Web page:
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The high road and the low road to international competitiveness: Extending the neo-Schumpeterian trade model beyond technology

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  • William Milberg
  • Ellen Houston

Abstract

Extending the neo-Schumpeterian trade model, we estimate a 'social-gap' model for a group of 17 OECD countries over the period 1975-1995. We find that government spending on social protection, employment protection regulations, union density, strike activity, and income security in the labor market (all measured in 'gap' form) are statistically significantly related to changes in international competitiveness. Specifically, we find some support for a Calmfors-Driffil, nonlinear, relation between cooperative labor relations and social spending patterns on the one hand, and international trade (and inward foreign investment) competitiveness on the other, implying that countries with relatively stronger institutional arrangements have better international economic performance than countries in the middle of the scale of conflict and cooperation. Our results indicate that models focusing solely on innovative effort are misspecified, and may suffer from an omitted variable bias caused by the absence of consideration of other institutional factors influencing international trade and investment.

Suggested Citation

  • William Milberg & Ellen Houston, 2005. "The high road and the low road to international competitiveness: Extending the neo-Schumpeterian trade model beyond technology," International Review of Applied Economics, Taylor & Francis Journals, vol. 19(2), pages 137-162.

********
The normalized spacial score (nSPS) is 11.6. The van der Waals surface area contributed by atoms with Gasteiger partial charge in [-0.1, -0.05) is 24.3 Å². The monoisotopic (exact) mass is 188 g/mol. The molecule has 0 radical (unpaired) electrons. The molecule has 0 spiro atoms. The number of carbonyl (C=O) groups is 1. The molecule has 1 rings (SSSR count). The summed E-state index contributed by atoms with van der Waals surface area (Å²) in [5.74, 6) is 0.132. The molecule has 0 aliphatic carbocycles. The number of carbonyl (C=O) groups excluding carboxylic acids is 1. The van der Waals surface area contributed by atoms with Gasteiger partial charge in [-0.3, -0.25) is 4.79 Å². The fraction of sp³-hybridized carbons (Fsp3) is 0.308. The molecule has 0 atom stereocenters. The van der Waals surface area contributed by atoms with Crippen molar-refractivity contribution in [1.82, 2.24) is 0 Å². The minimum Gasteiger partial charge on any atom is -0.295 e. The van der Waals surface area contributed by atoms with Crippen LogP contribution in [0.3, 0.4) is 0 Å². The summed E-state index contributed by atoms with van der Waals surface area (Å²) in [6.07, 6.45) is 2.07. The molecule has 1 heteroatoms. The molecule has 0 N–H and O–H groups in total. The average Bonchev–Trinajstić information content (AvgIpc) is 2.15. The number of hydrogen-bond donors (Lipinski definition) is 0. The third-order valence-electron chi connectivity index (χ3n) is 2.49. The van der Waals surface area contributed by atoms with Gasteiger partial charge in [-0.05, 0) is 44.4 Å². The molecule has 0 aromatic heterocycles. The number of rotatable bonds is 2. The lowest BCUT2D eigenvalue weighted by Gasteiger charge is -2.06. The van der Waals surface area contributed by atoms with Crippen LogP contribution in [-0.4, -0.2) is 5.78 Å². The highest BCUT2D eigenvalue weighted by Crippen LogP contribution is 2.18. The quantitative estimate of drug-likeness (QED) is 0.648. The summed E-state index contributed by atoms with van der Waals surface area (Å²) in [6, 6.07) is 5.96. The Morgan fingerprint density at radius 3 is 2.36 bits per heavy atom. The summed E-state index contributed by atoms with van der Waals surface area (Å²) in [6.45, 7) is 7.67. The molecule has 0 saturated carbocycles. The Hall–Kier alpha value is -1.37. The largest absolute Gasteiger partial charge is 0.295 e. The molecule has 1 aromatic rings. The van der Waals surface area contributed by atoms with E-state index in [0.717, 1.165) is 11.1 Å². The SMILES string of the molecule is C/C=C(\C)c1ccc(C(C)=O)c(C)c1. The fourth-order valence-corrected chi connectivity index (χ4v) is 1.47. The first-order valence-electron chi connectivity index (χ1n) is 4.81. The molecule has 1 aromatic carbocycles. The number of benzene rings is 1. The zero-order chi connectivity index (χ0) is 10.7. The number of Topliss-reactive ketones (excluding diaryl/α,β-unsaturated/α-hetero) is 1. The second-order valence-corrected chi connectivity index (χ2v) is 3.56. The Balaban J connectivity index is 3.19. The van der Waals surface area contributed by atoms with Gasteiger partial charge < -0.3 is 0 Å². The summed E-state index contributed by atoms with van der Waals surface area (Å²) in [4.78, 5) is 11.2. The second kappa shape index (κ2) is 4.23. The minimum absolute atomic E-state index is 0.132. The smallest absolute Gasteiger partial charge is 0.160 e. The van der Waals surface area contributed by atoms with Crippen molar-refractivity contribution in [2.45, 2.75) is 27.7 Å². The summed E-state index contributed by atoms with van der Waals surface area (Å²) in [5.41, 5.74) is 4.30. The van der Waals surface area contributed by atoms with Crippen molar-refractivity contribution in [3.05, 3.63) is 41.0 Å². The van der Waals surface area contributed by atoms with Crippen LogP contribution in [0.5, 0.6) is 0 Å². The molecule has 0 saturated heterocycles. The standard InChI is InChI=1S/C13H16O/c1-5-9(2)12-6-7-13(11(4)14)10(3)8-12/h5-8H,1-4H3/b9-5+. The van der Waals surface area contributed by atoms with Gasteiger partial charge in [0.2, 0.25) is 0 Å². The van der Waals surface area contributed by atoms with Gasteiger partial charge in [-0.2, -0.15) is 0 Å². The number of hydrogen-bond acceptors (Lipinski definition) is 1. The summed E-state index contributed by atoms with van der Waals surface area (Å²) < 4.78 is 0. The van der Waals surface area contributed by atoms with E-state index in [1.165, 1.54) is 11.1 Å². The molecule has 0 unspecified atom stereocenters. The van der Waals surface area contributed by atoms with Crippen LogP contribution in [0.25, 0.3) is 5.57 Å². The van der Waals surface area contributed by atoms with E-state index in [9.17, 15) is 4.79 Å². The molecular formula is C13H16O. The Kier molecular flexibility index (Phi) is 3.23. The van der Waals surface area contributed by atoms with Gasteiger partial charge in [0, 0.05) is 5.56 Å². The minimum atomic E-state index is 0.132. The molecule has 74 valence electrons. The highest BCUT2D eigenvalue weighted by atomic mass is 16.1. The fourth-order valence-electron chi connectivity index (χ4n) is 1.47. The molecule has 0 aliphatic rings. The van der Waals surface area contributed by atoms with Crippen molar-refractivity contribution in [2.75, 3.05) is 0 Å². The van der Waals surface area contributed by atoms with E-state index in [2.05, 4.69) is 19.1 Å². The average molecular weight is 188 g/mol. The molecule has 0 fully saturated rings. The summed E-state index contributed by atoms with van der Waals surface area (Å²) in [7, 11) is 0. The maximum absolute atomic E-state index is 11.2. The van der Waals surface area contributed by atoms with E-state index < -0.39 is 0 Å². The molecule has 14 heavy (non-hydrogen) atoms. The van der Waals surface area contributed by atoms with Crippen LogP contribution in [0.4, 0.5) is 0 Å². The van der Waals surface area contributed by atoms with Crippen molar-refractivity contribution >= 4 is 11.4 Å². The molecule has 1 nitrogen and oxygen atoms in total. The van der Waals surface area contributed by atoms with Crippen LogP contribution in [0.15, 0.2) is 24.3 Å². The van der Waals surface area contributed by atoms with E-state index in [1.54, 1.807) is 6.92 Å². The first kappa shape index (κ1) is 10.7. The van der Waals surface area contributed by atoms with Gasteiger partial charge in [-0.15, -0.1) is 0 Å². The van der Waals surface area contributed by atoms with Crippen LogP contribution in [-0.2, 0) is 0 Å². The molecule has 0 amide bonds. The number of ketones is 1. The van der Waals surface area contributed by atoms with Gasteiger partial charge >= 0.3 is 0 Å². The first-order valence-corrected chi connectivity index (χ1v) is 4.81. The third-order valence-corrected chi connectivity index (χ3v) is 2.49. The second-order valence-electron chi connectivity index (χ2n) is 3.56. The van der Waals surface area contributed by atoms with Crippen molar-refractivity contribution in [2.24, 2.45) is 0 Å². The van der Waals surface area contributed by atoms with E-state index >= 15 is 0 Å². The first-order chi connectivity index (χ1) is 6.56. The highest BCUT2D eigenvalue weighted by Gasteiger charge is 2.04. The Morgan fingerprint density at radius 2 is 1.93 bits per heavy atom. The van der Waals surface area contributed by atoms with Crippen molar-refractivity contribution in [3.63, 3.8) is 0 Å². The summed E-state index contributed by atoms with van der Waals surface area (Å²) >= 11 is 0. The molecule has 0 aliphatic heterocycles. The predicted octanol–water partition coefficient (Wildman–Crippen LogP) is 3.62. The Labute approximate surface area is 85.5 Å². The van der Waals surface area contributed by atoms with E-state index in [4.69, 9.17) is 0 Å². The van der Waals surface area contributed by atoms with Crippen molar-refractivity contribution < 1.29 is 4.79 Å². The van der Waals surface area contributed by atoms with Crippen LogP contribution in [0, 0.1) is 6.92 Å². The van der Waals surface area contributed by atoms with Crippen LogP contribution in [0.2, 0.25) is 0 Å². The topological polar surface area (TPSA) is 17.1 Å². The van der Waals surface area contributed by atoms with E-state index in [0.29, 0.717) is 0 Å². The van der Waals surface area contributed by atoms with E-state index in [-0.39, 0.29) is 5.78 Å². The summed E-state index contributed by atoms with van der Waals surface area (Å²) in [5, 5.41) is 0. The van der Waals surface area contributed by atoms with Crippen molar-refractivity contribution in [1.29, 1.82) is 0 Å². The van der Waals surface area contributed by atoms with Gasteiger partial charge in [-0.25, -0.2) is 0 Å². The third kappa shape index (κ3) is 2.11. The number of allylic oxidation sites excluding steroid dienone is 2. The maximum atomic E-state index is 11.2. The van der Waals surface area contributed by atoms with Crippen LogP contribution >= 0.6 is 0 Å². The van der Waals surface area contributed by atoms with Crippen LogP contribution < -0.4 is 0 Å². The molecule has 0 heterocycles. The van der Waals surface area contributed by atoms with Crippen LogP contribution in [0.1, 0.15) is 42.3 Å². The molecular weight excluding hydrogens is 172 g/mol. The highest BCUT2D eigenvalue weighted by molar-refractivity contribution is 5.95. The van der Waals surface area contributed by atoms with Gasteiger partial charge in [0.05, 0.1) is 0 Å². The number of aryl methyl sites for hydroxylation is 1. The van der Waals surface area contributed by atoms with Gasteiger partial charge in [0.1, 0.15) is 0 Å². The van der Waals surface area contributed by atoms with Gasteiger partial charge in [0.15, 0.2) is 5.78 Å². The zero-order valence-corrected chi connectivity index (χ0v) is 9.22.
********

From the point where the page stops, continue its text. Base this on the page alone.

• Handle: RePEc:taf:irapec:v:19:y:2005:i:2:p:137-162 DOI: 10.1080/02692170500031646
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    References listed on IDEAS

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    1. Sherwin Rosen, 1990. "Contracts and the Market for Executives," NBER Working Papers 3542, National Bureau of Economic Research, Inc.
    2. Yermack, David, 1997. " Good Timing: CEO Stock Option Awards and Company News Announcements," Journal of Finance, American Finance Association, vol. 52(2), pages 449-476, June.
    3. Baker, George P & Jensen, Michael C & Murphy, Kevin J, 1988. " Compensation and Incentives: Practice vs. Theory," Journal of Finance, American Finance Association, vol. 43(3), pages 593-616, July.
    4. Cosh, Andrew, 1975. "The Remuneration of Chief Executives in the United Kingdom," Economic Journal, Royal Economic Society, vol. 85(337), pages 75-94, March.
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    Cited by:

    1. Vesna Stavrevska, 2011. "The efficiency wages perspective to wage rigidity in the open economy: a survey," International Journal of Manpower, Emerald Group Publishing, vol. 32(3), pages 273-299, June.
    2. Inés Granda & Antonio Fonfría, 2009. "Technology and economic inequality effects on international trade," Working Papers del Instituto Complutense de Estudios Internacionales 0902, Universidad Complutense de Madrid, Instituto Complutense de Estudios Internacionales.
    3. Andrés Maroto Sanchez & Luis Rubalcaba Bermejo, 2006. "Competitiveness and the Kaldor Paradox: The case of Spanish Service Sector," Working Papers 06/06, Instituto Universitario de Análisis Económico y Social.
    4. Paolo Ramazzotti, 2016. "Themes in an institutionalist theory of economic policy," Working Papers 81-2016, Macerata University, Department of Finance and Economic Sciences, revised May 2016.
    5. repec:ucm:wpaper:02-09 is not listed on IDEAS

    More about this item

    Keywords

    International trade theory; technology gaps; social expenditure; labor relations; JEL Classification: F10; H50; J50;

    JEL classification:

    • F10 - International Economics - - Trade - - - General
    • H50 - Public Economics - - National Government Expenditures and Related Policies - - - General
    • J50 - Labor and Demographic Economics - - Labor-Management Relations, Trade Unions, and Collective Bargaining - - - General

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